The Joy of Insignificance
The older I get the more insignificant I become. And that’s a good thing because I have found the joy of insignificance.
I’ve seen thousands of beautiful sunrises – the orange ones, the red ones, the spectacular ones. I’ve seen thousands of amazing and dazzling sunsets – those surreal multicolor sunsets – unpainted masterpieces painted on the fading sky.
I’ve been around the sun seventy-some times and rarely think about the distance I’ve traveled – but I’m sure it’s somewhere in the billions. And you’ve traveled the same road with me whether you think about it or not.
I’ve seen the rings of Saturn through the eyes of a child looking through a Christmas telescope. I’ve lain on my back in the grass on warm summer nights when I was a young man and looked up at a night-sky milky with stars. I’ve seen the stars and the constellations – I excitedly found the North Star when I was just a kid and never forgot where it was.
I’ve done so much in my life and when I look back upon it, I realize how insignificant much of it has been. I know that the legacy I leave behind will be the things I have written, and the people whose lives I’ve touched, but mainly what I leave behind will be my two children and my grandchildren, who I can say for sure would not be here had I not been born.
I see the world differently than most. I think we’re all rather insignificant. I don’t envy the rich or powerful. They are just as insignificant as those poor, wretched homeless souls that most of us pretend we never see.
What is significant about having a lot of money in the bank or being coddled in mighty mansions with high walls of security surrounding it? What significance does it have? What possible significance does acquiring a lot of money and things have?
What is the significance of having power and having others do your will? What can drive people to seek positions of power passionately.? Power is just as insignificant as money and things.
Too many distractions like money and power detract from the more significant things like sunrises, sunsets, and looking up at the planets and stars with the eyes of a child.
When you think about it, we’re all insignificant in the universal scheme of things, yet we love to think we’re not. We love to think what we think and what we believe is significant and those who don’t think or believe as we do are wrong and therefore less significant. We like to think that the poor homeless man living under a bridge and eating getting his meals out of dumpsters is only there because he’s lazy or stupid. Of course, we’re wrong. We don’t really know — or care — why he’s there – do we?
The universe in which our world spins is billions of years old. Our lifespan is around 80 years… not even a minute spark or flicker on the blanket of stars and primordial dust that spin around us.
The great people we honor with statues – the leaders, the explorers, the inventors are all just as insignificant as me. The men and women whose faces appear on our money are all insignificant.
Humans have been living on this earth for only a speck of time and in a flash compared to universal time, will all be gone. All extinct as dinosaurs. Money and fame and power will all disappear. The statues, great books, great leaders, great thinkers, homeless men and women, the magnificent buildings that reach for the sky, me, you, and everything else we know – will all be gone without a trace or hint that it was ever even there.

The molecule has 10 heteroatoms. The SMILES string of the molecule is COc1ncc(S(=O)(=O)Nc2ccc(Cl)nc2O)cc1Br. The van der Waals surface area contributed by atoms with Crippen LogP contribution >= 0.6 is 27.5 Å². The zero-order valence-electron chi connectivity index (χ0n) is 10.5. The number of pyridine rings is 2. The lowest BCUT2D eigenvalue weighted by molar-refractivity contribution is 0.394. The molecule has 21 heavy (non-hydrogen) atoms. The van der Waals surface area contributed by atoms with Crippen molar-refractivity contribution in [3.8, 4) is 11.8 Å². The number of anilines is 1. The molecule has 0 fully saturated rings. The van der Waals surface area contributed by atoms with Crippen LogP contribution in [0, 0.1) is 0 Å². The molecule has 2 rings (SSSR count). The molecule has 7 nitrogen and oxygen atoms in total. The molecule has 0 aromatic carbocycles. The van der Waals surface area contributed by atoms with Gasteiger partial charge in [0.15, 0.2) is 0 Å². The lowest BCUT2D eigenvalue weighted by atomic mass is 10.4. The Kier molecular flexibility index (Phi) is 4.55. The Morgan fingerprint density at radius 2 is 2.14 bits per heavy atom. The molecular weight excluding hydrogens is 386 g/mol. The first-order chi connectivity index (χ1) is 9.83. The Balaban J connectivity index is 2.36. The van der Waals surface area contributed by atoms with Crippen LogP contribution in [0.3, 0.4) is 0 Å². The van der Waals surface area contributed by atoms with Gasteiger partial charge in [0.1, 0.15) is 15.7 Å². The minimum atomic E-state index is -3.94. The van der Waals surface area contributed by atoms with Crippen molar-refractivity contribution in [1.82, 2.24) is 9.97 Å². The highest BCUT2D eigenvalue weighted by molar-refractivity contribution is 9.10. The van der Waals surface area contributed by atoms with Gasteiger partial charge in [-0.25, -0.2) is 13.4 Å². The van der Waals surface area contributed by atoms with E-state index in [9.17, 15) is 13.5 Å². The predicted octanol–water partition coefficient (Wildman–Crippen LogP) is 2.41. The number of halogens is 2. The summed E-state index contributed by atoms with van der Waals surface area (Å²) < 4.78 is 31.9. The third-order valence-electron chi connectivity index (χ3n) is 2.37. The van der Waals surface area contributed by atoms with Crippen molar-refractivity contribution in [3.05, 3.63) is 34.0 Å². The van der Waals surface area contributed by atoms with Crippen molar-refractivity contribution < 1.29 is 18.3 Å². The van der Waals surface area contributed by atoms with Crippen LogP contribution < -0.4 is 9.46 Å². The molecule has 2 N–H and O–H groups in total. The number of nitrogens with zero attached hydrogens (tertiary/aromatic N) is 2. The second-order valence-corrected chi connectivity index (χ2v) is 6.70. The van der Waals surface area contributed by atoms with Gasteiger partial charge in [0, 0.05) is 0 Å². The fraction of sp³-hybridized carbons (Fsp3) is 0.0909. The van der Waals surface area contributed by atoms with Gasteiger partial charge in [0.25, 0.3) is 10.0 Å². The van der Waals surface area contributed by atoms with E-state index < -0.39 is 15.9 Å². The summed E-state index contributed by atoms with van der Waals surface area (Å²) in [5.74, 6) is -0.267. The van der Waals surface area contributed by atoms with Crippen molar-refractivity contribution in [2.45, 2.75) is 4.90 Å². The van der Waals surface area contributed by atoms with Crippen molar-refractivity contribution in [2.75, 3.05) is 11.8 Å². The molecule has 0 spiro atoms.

It won’t even be dust in the wind. It will be nothing.
So yes, we’re all insignificant, the rich, the powerful, the homeless, you and me. But I don’t dismay or feel worthless – rather I feel more a part of everything than ever before because there is a joy in insignificance although it may be hard to see.
The closer I get to the end of my time on this blue planet the more I realize how much I have in common with you, the homeless, and everyone else.
Our country is divided because everyone thinks they’re significant and they matter – but the only thing that matters is what we all have in common.
We all live upon this small, pale-blue planet. We all see the same sun and the same moon. We all breathe the same air. We all share sunrises and sunsets. We are all human beings. We all sleep and we all eat. We all were born and we all will die. And we are all insignificant.
And when you think about it, there’s joy in insignificance. It should bring us all together because it’s something all of us share. Blaming others for our problems, blaming ideologies for our distress, disliking people for their beliefs or their religion or the color of their skin is a waste of our all-to-brief time on this earth. Everyone you know or ever knew is as insignificant as I am or you are. And that’s not a bad thing, it’s a good thing. It should bring us all closer together – and Heaven knows we need something to bring us all together.
The only thing that will be left of me when I’m gone is the love I gave -not the love I took -and the memories of me that linger in the minds of those I’ve known and loved.
And the insignificance that I shared with everyone else.
What’s important? The things that will be important to you on your last day on this earth… those are the truly important things, believe me.
Do your best to be on good terms with everyone. Don’t let little things become big things. Don’t be afraid to fail. Take advantage of every opportunity — even if you fail, at least you had a chance. Love your friends and family and remember they, like you, are not perfect. Forgive everyone who asks you to forgive them. Be kind and always be yourself.
I find great joy and peace in my insignificance.
Love one another and find joy and peace in your insignificance. We are all in this together.